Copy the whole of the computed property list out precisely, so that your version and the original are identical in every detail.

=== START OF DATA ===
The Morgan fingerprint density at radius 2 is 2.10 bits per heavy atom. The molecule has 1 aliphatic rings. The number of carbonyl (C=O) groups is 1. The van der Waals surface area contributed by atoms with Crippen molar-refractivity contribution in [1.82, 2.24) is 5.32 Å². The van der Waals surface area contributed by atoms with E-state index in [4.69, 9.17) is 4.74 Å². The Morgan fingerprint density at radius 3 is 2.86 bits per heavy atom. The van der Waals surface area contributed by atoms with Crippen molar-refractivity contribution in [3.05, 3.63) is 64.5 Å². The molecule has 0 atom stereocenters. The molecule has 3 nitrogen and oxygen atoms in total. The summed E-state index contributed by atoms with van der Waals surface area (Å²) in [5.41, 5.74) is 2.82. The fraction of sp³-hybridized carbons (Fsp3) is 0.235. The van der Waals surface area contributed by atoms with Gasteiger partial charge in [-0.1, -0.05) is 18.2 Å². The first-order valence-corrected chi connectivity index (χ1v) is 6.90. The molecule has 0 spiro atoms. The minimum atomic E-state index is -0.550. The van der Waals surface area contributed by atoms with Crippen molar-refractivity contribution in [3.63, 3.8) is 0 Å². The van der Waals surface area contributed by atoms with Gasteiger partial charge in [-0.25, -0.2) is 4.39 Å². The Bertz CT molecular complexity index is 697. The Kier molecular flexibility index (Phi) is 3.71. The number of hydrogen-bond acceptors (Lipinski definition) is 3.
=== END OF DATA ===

The Morgan fingerprint density at radius 2 is 2.10 bits per heavy atom. The molecule has 1 aliphatic rings. The number of carbonyl (C=O) groups is 1. The van der Waals surface area contributed by atoms with Crippen molar-refractivity contribution in [1.82, 2.24) is 5.32 Å². The van der Waals surface area contributed by atoms with E-state index in [4.69, 9.17) is 4.74 Å². The Morgan fingerprint density at radius 3 is 2.86 bits per heavy atom. The van der Waals surface area contributed by atoms with Crippen molar-refractivity contribution in [3.05, 3.63) is 64.5 Å². The molecule has 0 atom stereocenters. The molecule has 3 nitrogen and oxygen atoms in total. The summed E-state index contributed by atoms with van der Waals surface area (Å²) in [5.41, 5.74) is 2.82. The fraction of sp³-hybridized carbons (Fsp3) is 0.235. The van der Waals surface area contributed by atoms with Gasteiger partial charge in [-0.1, -0.05) is 18.2 Å². The first-order valence-corrected chi connectivity index (χ1v) is 6.90. The molecule has 0 spiro atoms. The minimum atomic E-state index is -0.550. The van der Waals surface area contributed by atoms with Crippen molar-refractivity contribution in [3.63, 3.8) is 0 Å². The van der Waals surface area contributed by atoms with Gasteiger partial charge in [-0.25, -0.2) is 4.39 Å². The Bertz CT molecular complexity index is 697. The Kier molecular flexibility index (Phi) is 3.71. The number of hydrogen-bond acceptors (Lipinski definition) is 3.